The emergence of the COVID-19 pandemic resulted in a global onslaught of mental health issues. See our previous blog on Workplace Mental Health: How Technology Can Help. The reasons ranged from isolation and changes in daily structure to financial stress and job-related and unemployment-related factors. However, there was one positive outcome of the pandemic that should be investigated further. The use of Telemedicine options, specifically video conferencing, to address mental health concerns and maintain counseling services for those who wish to access them. Apps such as Zoom, Google Meet, and Microsoft Teams have become popular modes of communication in schools and businesses, but they have also proven helpful in mental health services.
Although both patients were confined to their homes, mental healthcare professionals were able to meet with them virtually. Even though the world has reopened, this method of meeting those suffering from mental health issues should not be discontinued for a variety of reasons. Here are some advantages of using remote services instead of in-person sessions for mental health patients.
It saves time because neither party has to commute to and from appointments. It is also mobile, which may encourage more people to seek the assistance they require. Meetings can take place anywhere, at any time, and are more easily accessible. There would be less room for excuses because meetings could occur in a vehicle on the way to another location.
Patients can attend meetings in an environment where they feel comfortable sharing and opening up honestly about their difficulties. The home provides a familiar and relaxed environment as opposed to a new and strange environment; this is especially important for first-time patients.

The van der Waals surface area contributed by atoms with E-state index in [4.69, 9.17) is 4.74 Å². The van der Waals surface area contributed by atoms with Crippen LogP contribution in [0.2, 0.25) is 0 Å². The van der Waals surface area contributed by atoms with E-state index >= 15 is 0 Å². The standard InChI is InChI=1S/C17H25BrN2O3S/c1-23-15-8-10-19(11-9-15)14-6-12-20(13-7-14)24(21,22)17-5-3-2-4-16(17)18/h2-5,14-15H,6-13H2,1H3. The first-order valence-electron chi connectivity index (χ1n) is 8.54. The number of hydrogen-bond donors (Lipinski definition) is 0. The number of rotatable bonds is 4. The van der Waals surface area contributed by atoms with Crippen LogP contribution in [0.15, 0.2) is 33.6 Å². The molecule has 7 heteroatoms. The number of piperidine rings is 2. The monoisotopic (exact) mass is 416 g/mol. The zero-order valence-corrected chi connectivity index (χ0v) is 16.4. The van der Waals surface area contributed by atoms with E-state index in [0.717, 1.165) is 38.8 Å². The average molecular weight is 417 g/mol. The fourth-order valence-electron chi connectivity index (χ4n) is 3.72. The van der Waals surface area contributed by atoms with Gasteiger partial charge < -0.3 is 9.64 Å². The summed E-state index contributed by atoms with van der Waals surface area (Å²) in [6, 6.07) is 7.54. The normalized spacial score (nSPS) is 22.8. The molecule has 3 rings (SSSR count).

The ability to record the session (once authorized by both parties) so that any activities to complete or review can be accessed is an additional feature that may benefit both the doctor and the patient.
Because virtual sessions are so intimate, patients may believe that the therapist or mental health professional is paying more attention to them or is more focused on the session.
Virtual Mental Health sessions should therefore be expanded to meet the needs of both patients and professionals by introducing websites or apps dedicated to video consultations for mental health patients.
Waiting rooms for sessions can sometimes be more intimidating than the visit itself. Furthermore, with remote sessions, patients can multitask while waiting for their consultation.
Remote sessions can also help to increase patient participation in the session. Patients can refer to various materials or resources during their sessions by using screen sharing.
Physical consultations should not be eliminated, either, because further assessments may require the physical presence of patients, and some people simply prefer face-to-face meetings. The beauty of choice, on the other hand, is crucial. Patients can select the best situation for them.